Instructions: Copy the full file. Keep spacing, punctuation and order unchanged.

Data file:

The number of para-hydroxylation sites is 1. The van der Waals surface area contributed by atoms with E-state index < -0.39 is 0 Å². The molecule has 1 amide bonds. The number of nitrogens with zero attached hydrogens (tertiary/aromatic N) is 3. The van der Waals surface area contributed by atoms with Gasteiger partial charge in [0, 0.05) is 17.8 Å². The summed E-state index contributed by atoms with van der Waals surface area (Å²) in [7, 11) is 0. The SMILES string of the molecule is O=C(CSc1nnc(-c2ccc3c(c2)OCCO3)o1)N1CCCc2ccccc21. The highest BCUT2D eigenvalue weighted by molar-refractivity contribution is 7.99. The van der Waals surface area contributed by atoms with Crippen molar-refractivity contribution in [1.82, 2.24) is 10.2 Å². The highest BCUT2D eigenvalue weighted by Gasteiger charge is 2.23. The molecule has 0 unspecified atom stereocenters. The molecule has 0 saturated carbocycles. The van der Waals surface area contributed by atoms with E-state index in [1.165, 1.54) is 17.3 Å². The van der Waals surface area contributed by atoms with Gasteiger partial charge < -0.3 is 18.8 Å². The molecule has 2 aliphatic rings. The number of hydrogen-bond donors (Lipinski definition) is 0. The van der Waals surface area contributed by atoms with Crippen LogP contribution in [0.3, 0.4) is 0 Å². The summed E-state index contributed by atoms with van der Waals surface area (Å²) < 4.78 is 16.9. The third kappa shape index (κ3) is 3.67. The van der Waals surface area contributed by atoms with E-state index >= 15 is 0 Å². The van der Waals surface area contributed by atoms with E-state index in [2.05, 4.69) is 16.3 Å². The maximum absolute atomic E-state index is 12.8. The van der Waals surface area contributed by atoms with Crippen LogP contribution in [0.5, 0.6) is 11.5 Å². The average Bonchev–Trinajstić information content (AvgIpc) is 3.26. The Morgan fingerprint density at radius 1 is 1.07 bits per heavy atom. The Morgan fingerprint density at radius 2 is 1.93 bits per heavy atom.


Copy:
The number of para-hydroxylation sites is 1. The van der Waals surface area contributed by atoms with E-state index < -0.39 is 0 Å². The molecule has 1 amide bonds. The number of nitrogens with zero attached hydrogens (tertiary/aromatic N) is 3. The van der Waals surface area contributed by atoms with Gasteiger partial charge in [0, 0.05) is 17.8 Å². The summed E-state index contributed by atoms with van der Waals surface area (Å²) in [7, 11) is 0. The SMILES string of the molecule is O=C(CSc1nnc(-c2ccc3c(c2)OCCO3)o1)N1CCCc2ccccc21. The highest BCUT2D eigenvalue weighted by molar-refractivity contribution is 7.99. The van der Waals surface area contributed by atoms with Crippen molar-refractivity contribution in [1.82, 2.24) is 10.2 Å². The highest BCUT2D eigenvalue weighted by Gasteiger charge is 2.23. The molecule has 0 unspecified atom stereocenters. The molecule has 0 saturated carbocycles. The van der Waals surface area contributed by atoms with E-state index in [1.165, 1.54) is 17.3 Å². The van der Waals surface area contributed by atoms with Gasteiger partial charge < -0.3 is 18.8 Å². The molecule has 2 aliphatic rings. The number of hydrogen-bond donors (Lipinski definition) is 0. The van der Waals surface area contributed by atoms with Crippen LogP contribution in [0.3, 0.4) is 0 Å². The summed E-state index contributed by atoms with van der Waals surface area (Å²) < 4.78 is 16.9. The third kappa shape index (κ3) is 3.67. The van der Waals surface area contributed by atoms with E-state index >= 15 is 0 Å². The van der Waals surface area contributed by atoms with E-state index in [2.05, 4.69) is 16.3 Å². The maximum absolute atomic E-state index is 12.8. The van der Waals surface area contributed by atoms with Crippen LogP contribution in [0.5, 0.6) is 11.5 Å². The average Bonchev–Trinajstić information content (AvgIpc) is 3.26. The Morgan fingerprint density at radius 1 is 1.07 bits per heavy atom. The Morgan fingerprint density at radius 2 is 1.93 bits per heavy atom.